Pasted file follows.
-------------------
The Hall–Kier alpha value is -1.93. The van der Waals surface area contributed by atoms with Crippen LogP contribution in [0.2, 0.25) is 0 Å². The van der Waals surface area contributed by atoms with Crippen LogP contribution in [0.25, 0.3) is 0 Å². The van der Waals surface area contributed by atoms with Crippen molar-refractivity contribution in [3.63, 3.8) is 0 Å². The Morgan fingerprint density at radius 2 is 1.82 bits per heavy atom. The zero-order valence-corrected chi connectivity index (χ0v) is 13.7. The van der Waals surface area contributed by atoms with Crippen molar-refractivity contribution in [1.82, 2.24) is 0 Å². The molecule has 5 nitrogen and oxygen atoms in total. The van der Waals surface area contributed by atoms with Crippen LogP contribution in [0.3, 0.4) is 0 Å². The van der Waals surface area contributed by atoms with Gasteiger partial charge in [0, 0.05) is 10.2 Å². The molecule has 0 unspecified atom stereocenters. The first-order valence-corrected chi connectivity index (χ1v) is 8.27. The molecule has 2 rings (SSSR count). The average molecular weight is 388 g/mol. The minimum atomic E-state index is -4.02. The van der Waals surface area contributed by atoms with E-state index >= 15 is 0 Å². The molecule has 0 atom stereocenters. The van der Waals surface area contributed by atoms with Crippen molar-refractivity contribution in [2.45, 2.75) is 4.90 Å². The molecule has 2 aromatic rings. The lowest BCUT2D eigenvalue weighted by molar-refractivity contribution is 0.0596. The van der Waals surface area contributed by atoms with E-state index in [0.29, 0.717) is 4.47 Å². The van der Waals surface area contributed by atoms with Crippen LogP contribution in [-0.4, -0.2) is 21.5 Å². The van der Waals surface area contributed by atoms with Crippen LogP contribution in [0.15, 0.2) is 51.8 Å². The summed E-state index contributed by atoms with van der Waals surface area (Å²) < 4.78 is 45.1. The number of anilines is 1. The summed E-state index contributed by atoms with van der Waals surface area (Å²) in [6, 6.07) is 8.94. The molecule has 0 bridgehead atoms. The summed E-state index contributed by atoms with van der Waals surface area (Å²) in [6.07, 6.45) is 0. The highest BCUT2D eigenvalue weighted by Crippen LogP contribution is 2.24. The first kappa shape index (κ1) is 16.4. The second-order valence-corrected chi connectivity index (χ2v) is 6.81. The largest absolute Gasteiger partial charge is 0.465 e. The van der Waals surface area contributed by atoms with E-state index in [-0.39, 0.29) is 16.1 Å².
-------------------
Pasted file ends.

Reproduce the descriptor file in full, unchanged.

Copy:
The Hall–Kier alpha value is -1.93. The van der Waals surface area contributed by atoms with Crippen LogP contribution in [0.2, 0.25) is 0 Å². The van der Waals surface area contributed by atoms with Crippen LogP contribution in [0.25, 0.3) is 0 Å². The van der Waals surface area contributed by atoms with Crippen molar-refractivity contribution in [3.63, 3.8) is 0 Å². The Morgan fingerprint density at radius 2 is 1.82 bits per heavy atom. The zero-order valence-corrected chi connectivity index (χ0v) is 13.7. The van der Waals surface area contributed by atoms with Crippen molar-refractivity contribution in [1.82, 2.24) is 0 Å². The molecule has 5 nitrogen and oxygen atoms in total. The van der Waals surface area contributed by atoms with Crippen LogP contribution in [0.3, 0.4) is 0 Å². The van der Waals surface area contributed by atoms with Gasteiger partial charge in [0, 0.05) is 10.2 Å². The molecule has 0 unspecified atom stereocenters. The first-order valence-corrected chi connectivity index (χ1v) is 8.27. The molecule has 2 rings (SSSR count). The average molecular weight is 388 g/mol. The minimum atomic E-state index is -4.02. The van der Waals surface area contributed by atoms with E-state index >= 15 is 0 Å². The molecule has 0 atom stereocenters. The van der Waals surface area contributed by atoms with Crippen molar-refractivity contribution in [2.45, 2.75) is 4.90 Å². The molecule has 2 aromatic rings. The lowest BCUT2D eigenvalue weighted by molar-refractivity contribution is 0.0596. The van der Waals surface area contributed by atoms with E-state index in [0.29, 0.717) is 4.47 Å². The van der Waals surface area contributed by atoms with Crippen LogP contribution in [-0.4, -0.2) is 21.5 Å². The van der Waals surface area contributed by atoms with Crippen LogP contribution in [0.15, 0.2) is 51.8 Å². The summed E-state index contributed by atoms with van der Waals surface area (Å²) < 4.78 is 45.1. The number of anilines is 1. The summed E-state index contributed by atoms with van der Waals surface area (Å²) in [6, 6.07) is 8.94. The molecule has 0 bridgehead atoms. The summed E-state index contributed by atoms with van der Waals surface area (Å²) in [6.07, 6.45) is 0. The highest BCUT2D eigenvalue weighted by Crippen LogP contribution is 2.24. The first kappa shape index (κ1) is 16.4. The second-order valence-corrected chi connectivity index (χ2v) is 6.81. The largest absolute Gasteiger partial charge is 0.465 e. The van der Waals surface area contributed by atoms with E-state index in [-0.39, 0.29) is 16.1 Å².